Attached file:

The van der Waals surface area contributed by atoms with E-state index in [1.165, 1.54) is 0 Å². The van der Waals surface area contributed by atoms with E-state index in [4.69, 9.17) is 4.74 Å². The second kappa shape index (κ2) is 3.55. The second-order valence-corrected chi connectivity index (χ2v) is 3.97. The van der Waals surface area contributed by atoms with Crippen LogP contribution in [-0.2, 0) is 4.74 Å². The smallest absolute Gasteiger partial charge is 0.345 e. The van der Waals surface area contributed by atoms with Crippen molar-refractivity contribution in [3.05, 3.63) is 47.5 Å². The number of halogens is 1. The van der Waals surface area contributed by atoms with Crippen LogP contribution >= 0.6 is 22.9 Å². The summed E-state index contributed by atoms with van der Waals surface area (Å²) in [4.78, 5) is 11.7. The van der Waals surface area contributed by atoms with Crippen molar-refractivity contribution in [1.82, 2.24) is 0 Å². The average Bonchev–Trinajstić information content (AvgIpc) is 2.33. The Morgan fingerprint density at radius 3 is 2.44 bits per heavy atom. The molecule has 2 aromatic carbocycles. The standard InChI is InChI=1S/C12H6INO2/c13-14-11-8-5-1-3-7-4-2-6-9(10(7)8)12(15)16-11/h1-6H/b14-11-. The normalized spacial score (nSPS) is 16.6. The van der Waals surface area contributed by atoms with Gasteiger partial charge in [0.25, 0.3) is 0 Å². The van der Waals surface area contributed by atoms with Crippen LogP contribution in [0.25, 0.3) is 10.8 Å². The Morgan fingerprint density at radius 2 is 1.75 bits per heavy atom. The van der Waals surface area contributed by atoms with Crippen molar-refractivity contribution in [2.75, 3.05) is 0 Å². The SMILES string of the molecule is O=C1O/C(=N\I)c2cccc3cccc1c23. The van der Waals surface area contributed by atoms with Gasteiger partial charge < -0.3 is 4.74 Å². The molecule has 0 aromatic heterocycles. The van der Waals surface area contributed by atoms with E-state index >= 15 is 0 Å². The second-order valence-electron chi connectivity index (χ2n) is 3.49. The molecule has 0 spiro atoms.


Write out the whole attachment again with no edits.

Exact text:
The van der Waals surface area contributed by atoms with E-state index in [1.165, 1.54) is 0 Å². The van der Waals surface area contributed by atoms with E-state index in [4.69, 9.17) is 4.74 Å². The second kappa shape index (κ2) is 3.55. The second-order valence-corrected chi connectivity index (χ2v) is 3.97. The van der Waals surface area contributed by atoms with Crippen LogP contribution in [-0.2, 0) is 4.74 Å². The smallest absolute Gasteiger partial charge is 0.345 e. The van der Waals surface area contributed by atoms with Crippen molar-refractivity contribution in [3.05, 3.63) is 47.5 Å². The number of halogens is 1. The van der Waals surface area contributed by atoms with Crippen LogP contribution >= 0.6 is 22.9 Å². The summed E-state index contributed by atoms with van der Waals surface area (Å²) in [4.78, 5) is 11.7. The van der Waals surface area contributed by atoms with Crippen molar-refractivity contribution in [1.82, 2.24) is 0 Å². The average Bonchev–Trinajstić information content (AvgIpc) is 2.33. The Morgan fingerprint density at radius 3 is 2.44 bits per heavy atom. The molecule has 2 aromatic carbocycles. The standard InChI is InChI=1S/C12H6INO2/c13-14-11-8-5-1-3-7-4-2-6-9(10(7)8)12(15)16-11/h1-6H/b14-11-. The normalized spacial score (nSPS) is 16.6. The van der Waals surface area contributed by atoms with Gasteiger partial charge in [0.25, 0.3) is 0 Å². The van der Waals surface area contributed by atoms with Crippen LogP contribution in [0.25, 0.3) is 10.8 Å². The Morgan fingerprint density at radius 2 is 1.75 bits per heavy atom. The van der Waals surface area contributed by atoms with Crippen molar-refractivity contribution in [2.75, 3.05) is 0 Å². The SMILES string of the molecule is O=C1O/C(=N\I)c2cccc3cccc1c23. The van der Waals surface area contributed by atoms with Gasteiger partial charge < -0.3 is 4.74 Å². The molecule has 0 aromatic heterocycles. The van der Waals surface area contributed by atoms with E-state index >= 15 is 0 Å². The second-order valence-electron chi connectivity index (χ2n) is 3.49. The molecule has 0 spiro atoms.